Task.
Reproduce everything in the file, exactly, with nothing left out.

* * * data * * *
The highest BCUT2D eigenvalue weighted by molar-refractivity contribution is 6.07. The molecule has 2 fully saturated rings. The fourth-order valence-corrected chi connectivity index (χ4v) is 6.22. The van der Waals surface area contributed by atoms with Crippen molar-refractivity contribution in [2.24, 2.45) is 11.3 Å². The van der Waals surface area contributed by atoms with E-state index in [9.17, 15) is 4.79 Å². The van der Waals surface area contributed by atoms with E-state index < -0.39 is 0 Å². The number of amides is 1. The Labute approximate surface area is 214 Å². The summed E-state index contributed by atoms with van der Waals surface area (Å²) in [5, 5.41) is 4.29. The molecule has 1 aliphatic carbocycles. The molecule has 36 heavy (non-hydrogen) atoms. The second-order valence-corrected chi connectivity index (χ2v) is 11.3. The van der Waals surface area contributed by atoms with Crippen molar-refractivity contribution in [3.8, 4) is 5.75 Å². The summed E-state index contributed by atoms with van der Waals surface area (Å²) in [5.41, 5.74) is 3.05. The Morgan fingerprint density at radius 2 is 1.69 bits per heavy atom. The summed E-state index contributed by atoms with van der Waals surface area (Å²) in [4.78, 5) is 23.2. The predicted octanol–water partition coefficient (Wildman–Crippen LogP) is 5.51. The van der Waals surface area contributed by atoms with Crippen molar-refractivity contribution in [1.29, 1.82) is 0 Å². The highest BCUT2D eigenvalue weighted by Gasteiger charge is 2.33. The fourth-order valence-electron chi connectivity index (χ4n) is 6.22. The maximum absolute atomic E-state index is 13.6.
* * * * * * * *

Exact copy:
The highest BCUT2D eigenvalue weighted by molar-refractivity contribution is 6.07. The molecule has 2 fully saturated rings. The fourth-order valence-corrected chi connectivity index (χ4v) is 6.22. The van der Waals surface area contributed by atoms with Crippen molar-refractivity contribution in [2.24, 2.45) is 11.3 Å². The van der Waals surface area contributed by atoms with E-state index in [9.17, 15) is 4.79 Å². The van der Waals surface area contributed by atoms with E-state index < -0.39 is 0 Å². The number of amides is 1. The Labute approximate surface area is 214 Å². The summed E-state index contributed by atoms with van der Waals surface area (Å²) in [5, 5.41) is 4.29. The molecule has 1 aliphatic carbocycles. The molecule has 36 heavy (non-hydrogen) atoms. The second-order valence-corrected chi connectivity index (χ2v) is 11.3. The van der Waals surface area contributed by atoms with Crippen molar-refractivity contribution in [3.8, 4) is 5.75 Å². The summed E-state index contributed by atoms with van der Waals surface area (Å²) in [5.41, 5.74) is 3.05. The Morgan fingerprint density at radius 2 is 1.69 bits per heavy atom. The summed E-state index contributed by atoms with van der Waals surface area (Å²) in [4.78, 5) is 23.2. The predicted octanol–water partition coefficient (Wildman–Crippen LogP) is 5.51. The van der Waals surface area contributed by atoms with Crippen molar-refractivity contribution in [1.29, 1.82) is 0 Å². The highest BCUT2D eigenvalue weighted by Gasteiger charge is 2.33. The fourth-order valence-electron chi connectivity index (χ4n) is 6.22. The maximum absolute atomic E-state index is 13.6.